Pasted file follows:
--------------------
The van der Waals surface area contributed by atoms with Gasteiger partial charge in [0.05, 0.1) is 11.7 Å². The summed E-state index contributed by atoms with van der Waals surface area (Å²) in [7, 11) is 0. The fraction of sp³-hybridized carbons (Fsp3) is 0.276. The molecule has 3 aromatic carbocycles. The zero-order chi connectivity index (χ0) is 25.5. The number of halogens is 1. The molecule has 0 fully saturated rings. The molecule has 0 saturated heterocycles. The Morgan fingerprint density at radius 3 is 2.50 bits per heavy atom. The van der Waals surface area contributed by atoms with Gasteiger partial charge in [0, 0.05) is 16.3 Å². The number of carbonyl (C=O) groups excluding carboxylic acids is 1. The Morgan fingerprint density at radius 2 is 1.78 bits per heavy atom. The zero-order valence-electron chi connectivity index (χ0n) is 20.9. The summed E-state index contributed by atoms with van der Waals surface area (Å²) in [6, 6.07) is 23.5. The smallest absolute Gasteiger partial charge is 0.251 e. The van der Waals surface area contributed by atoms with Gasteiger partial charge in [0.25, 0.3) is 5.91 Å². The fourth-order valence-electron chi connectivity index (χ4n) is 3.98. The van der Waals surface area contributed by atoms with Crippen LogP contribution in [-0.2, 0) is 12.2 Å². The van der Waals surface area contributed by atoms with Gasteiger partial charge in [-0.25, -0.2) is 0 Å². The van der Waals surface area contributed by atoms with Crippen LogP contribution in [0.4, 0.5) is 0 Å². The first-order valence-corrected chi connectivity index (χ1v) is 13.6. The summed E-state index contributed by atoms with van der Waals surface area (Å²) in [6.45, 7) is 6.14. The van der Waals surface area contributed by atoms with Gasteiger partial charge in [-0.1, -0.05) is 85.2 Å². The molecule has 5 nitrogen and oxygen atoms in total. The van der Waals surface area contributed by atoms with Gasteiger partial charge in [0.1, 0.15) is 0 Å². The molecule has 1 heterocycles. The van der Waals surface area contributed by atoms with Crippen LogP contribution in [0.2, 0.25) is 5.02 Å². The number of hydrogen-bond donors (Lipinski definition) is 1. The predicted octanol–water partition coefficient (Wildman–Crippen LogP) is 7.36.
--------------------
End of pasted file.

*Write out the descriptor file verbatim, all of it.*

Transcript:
The van der Waals surface area contributed by atoms with Gasteiger partial charge in [0.05, 0.1) is 11.7 Å². The summed E-state index contributed by atoms with van der Waals surface area (Å²) in [7, 11) is 0. The fraction of sp³-hybridized carbons (Fsp3) is 0.276. The molecule has 3 aromatic carbocycles. The zero-order chi connectivity index (χ0) is 25.5. The number of halogens is 1. The molecule has 0 fully saturated rings. The molecule has 0 saturated heterocycles. The Morgan fingerprint density at radius 3 is 2.50 bits per heavy atom. The van der Waals surface area contributed by atoms with Gasteiger partial charge in [0, 0.05) is 16.3 Å². The number of carbonyl (C=O) groups excluding carboxylic acids is 1. The Morgan fingerprint density at radius 2 is 1.78 bits per heavy atom. The zero-order valence-electron chi connectivity index (χ0n) is 20.9. The summed E-state index contributed by atoms with van der Waals surface area (Å²) in [6, 6.07) is 23.5. The smallest absolute Gasteiger partial charge is 0.251 e. The van der Waals surface area contributed by atoms with Gasteiger partial charge in [0.25, 0.3) is 5.91 Å². The fourth-order valence-electron chi connectivity index (χ4n) is 3.98. The van der Waals surface area contributed by atoms with Crippen LogP contribution in [-0.2, 0) is 12.2 Å². The van der Waals surface area contributed by atoms with Gasteiger partial charge in [-0.25, -0.2) is 0 Å². The van der Waals surface area contributed by atoms with Crippen LogP contribution in [0.4, 0.5) is 0 Å². The first-order valence-corrected chi connectivity index (χ1v) is 13.6. The summed E-state index contributed by atoms with van der Waals surface area (Å²) in [6.45, 7) is 6.14. The van der Waals surface area contributed by atoms with Gasteiger partial charge in [-0.1, -0.05) is 85.2 Å². The molecule has 5 nitrogen and oxygen atoms in total. The van der Waals surface area contributed by atoms with Gasteiger partial charge in [0.1, 0.15) is 0 Å². The molecule has 1 heterocycles. The van der Waals surface area contributed by atoms with Crippen LogP contribution in [0.2, 0.25) is 5.02 Å². The number of hydrogen-bond donors (Lipinski definition) is 1. The predicted octanol–water partition coefficient (Wildman–Crippen LogP) is 7.36.